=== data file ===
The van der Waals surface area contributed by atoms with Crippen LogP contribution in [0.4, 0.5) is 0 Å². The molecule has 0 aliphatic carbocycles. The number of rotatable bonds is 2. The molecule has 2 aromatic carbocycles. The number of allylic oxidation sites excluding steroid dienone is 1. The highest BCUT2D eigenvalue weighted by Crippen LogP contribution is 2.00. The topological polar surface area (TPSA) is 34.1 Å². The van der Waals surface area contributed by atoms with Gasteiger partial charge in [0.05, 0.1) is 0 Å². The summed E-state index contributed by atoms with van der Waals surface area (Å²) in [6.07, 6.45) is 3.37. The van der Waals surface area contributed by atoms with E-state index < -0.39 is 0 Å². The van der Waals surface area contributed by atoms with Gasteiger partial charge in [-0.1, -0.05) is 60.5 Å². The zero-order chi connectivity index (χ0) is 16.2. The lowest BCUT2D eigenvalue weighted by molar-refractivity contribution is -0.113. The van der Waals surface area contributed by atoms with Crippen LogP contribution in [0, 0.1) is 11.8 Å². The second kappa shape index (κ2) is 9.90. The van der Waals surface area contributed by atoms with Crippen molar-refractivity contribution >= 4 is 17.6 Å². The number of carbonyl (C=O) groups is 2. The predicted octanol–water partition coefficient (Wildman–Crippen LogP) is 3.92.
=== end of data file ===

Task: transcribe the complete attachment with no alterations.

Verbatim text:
The van der Waals surface area contributed by atoms with Crippen LogP contribution in [0.4, 0.5) is 0 Å². The molecule has 0 aliphatic carbocycles. The number of rotatable bonds is 2. The molecule has 2 aromatic carbocycles. The number of allylic oxidation sites excluding steroid dienone is 1. The highest BCUT2D eigenvalue weighted by Crippen LogP contribution is 2.00. The topological polar surface area (TPSA) is 34.1 Å². The van der Waals surface area contributed by atoms with Gasteiger partial charge in [0.05, 0.1) is 0 Å². The summed E-state index contributed by atoms with van der Waals surface area (Å²) in [6.07, 6.45) is 3.37. The van der Waals surface area contributed by atoms with E-state index < -0.39 is 0 Å². The van der Waals surface area contributed by atoms with Gasteiger partial charge in [-0.1, -0.05) is 60.5 Å². The zero-order chi connectivity index (χ0) is 16.2. The lowest BCUT2D eigenvalue weighted by molar-refractivity contribution is -0.113. The van der Waals surface area contributed by atoms with Crippen LogP contribution in [0, 0.1) is 11.8 Å². The second kappa shape index (κ2) is 9.90. The van der Waals surface area contributed by atoms with Crippen molar-refractivity contribution >= 4 is 17.6 Å². The number of carbonyl (C=O) groups is 2. The predicted octanol–water partition coefficient (Wildman–Crippen LogP) is 3.92.